If you are interested in churning credit cards or signing up for a new credit card in the next few months at all, then you should apply for the new card before canceling the current card. Because canceling a card can hurt your credit score, you should let your score take the hit during a time when you won’t be depending on a system that judges you by your credit score.
Apply for a new card and then, when you’ve been approved, cancel the current one. It’s a good idea here to request a credit line on the new card that will equal the credit line on the current card. This will mitigate the risk of hurting your credit utilization ratio by keeping constant the amount of credit available to you. And, because you applied for the new card before you canceled the current one, you can wait out the temporary dip in your credit score while earning your meaty sign-up bonus.
Ask for a credit limit decrease:
If you’re intent on spreading out and/or minimizing the damage to your credit score, consider lowering your credit limit. It’s only helpful in a particular situation, so read closely.
If a card’s line of credit counts for a substantial portion of your overall credit line, consider lowering its line while simultaneously increasing the limit on other cards. Think of it this way: You have the Citi Double Cash card with a line of $10,000. You have two other credit cards with lines of $3,000 and $2,000, respectively. That means your Citi card comprises 66% of your entire line of credit ($10K of a total $15K).
Losing that card would substantially hurt your utilization ratio. So, consider requesting credit line increases from your other two cards, and, when approved, lowering your line on (or just canceling) the Citi card. This prevents your credit utilization ratio from taking a substantial hit.
And in general, always…
- Minimize the hit to your credit utilization ratio: by either applying for a new card before canceling the current one, by requesting a credit line increase on another existing card, or by paying off all of your balances.
2. Refrain from closing your oldest accounts: Credit history is important, so if closing an account is going to substantially shorten your credit history (average age of credit), think twice before you close the account. If it has no annual fee, consider keeping it in a drawer and using it to automate a small, monthly bill. If it does carry a fee, request to downgrade the card to its free counterpart (which is usually possible).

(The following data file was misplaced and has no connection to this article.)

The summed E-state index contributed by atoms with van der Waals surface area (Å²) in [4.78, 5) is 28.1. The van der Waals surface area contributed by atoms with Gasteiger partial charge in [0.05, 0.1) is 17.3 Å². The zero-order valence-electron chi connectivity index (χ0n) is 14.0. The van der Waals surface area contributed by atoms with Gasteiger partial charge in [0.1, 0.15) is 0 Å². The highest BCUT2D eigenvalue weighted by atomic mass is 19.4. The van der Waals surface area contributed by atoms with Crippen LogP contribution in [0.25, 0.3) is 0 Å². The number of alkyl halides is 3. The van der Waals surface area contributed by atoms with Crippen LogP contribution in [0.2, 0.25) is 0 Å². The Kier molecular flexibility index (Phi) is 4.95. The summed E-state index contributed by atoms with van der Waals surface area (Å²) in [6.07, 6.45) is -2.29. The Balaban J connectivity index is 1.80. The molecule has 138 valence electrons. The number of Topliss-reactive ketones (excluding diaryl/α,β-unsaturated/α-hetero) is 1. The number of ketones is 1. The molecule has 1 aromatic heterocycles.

3. Politely and firmly request that the card company records that your account was ‘closed by consumer’s request.’ It’s always best to make sure that your account will be correctly marked as being closed upon your request and not for some other reason (i.e. closed by the lender due to your bad behavior).
4. Use your accumulated rewards before ditching the card! In many cases, canceling a credit card means losing your hard-earned points. Use them and maximize their value (usually by redeeming them for a sponsored gift card or a plane ticket).
5. And for your information… Positive elements of your credit history will continue to influence your score and credit report for ten years. Negative elements will fall off of your record after seven years. Note, however, that some credit scoring models, including the one used by Credit Karma, only count open accounts when calculating your average age of credit.
6. Finally, this article neglects to mention interest rates: because we believe that using credit cards is an unsustainable and harmful way to borrow. Due to extreme interest rates, carrying a balance on a credit card is unwise. Do not get a credit card or consider churning cards until you know with certainty that you will pay that sucker down to $0 every month and deny banks the satisfaction of charging you interest like you’re some average, underdeveloped consumer with no ability to live within his means.